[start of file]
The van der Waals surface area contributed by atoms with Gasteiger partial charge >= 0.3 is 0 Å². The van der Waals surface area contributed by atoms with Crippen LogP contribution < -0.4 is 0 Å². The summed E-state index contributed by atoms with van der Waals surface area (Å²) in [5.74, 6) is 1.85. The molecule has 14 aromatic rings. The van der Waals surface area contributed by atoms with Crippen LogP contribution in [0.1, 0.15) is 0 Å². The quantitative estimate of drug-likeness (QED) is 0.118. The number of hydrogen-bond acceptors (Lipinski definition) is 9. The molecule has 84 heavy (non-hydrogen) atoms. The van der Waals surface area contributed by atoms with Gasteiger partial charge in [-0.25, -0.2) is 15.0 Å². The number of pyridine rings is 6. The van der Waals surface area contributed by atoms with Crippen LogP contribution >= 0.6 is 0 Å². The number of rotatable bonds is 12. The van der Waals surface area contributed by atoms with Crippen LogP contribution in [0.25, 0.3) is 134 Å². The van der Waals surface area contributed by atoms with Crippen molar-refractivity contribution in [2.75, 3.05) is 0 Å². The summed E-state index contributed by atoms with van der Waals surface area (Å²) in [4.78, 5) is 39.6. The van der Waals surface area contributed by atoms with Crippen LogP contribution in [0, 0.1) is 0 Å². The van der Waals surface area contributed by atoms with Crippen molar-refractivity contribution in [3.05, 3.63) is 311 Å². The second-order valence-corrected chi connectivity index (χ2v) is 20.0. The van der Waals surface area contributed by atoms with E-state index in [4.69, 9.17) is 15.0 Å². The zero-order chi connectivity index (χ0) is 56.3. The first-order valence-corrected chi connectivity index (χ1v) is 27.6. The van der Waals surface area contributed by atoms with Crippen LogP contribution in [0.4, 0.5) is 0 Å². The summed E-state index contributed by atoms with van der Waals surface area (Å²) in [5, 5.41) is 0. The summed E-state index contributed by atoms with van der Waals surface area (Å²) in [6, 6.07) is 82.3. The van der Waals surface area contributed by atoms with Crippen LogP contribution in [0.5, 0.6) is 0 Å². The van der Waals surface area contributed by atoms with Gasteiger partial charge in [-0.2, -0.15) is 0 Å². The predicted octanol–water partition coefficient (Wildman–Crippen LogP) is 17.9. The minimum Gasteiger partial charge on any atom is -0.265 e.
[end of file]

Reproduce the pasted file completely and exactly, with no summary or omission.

The van der Waals surface area contributed by atoms with Gasteiger partial charge >= 0.3 is 0 Å². The van der Waals surface area contributed by atoms with Crippen LogP contribution < -0.4 is 0 Å². The summed E-state index contributed by atoms with van der Waals surface area (Å²) in [5.74, 6) is 1.85. The molecule has 14 aromatic rings. The van der Waals surface area contributed by atoms with Crippen LogP contribution in [0.1, 0.15) is 0 Å². The quantitative estimate of drug-likeness (QED) is 0.118. The number of hydrogen-bond acceptors (Lipinski definition) is 9. The molecule has 84 heavy (non-hydrogen) atoms. The van der Waals surface area contributed by atoms with Gasteiger partial charge in [-0.25, -0.2) is 15.0 Å². The number of pyridine rings is 6. The van der Waals surface area contributed by atoms with Crippen LogP contribution >= 0.6 is 0 Å². The number of rotatable bonds is 12. The van der Waals surface area contributed by atoms with Crippen LogP contribution in [0.25, 0.3) is 134 Å². The van der Waals surface area contributed by atoms with Crippen molar-refractivity contribution in [2.75, 3.05) is 0 Å². The summed E-state index contributed by atoms with van der Waals surface area (Å²) in [4.78, 5) is 39.6. The van der Waals surface area contributed by atoms with Crippen LogP contribution in [0, 0.1) is 0 Å². The van der Waals surface area contributed by atoms with Crippen molar-refractivity contribution in [3.05, 3.63) is 311 Å². The second-order valence-corrected chi connectivity index (χ2v) is 20.0. The van der Waals surface area contributed by atoms with E-state index in [4.69, 9.17) is 15.0 Å². The zero-order chi connectivity index (χ0) is 56.3. The first-order valence-corrected chi connectivity index (χ1v) is 27.6. The van der Waals surface area contributed by atoms with Crippen LogP contribution in [0.4, 0.5) is 0 Å². The summed E-state index contributed by atoms with van der Waals surface area (Å²) in [5, 5.41) is 0. The summed E-state index contributed by atoms with van der Waals surface area (Å²) in [6, 6.07) is 82.3. The van der Waals surface area contributed by atoms with Crippen LogP contribution in [0.5, 0.6) is 0 Å². The van der Waals surface area contributed by atoms with Gasteiger partial charge in [-0.2, -0.15) is 0 Å². The predicted octanol–water partition coefficient (Wildman–Crippen LogP) is 17.9. The minimum Gasteiger partial charge on any atom is -0.265 e.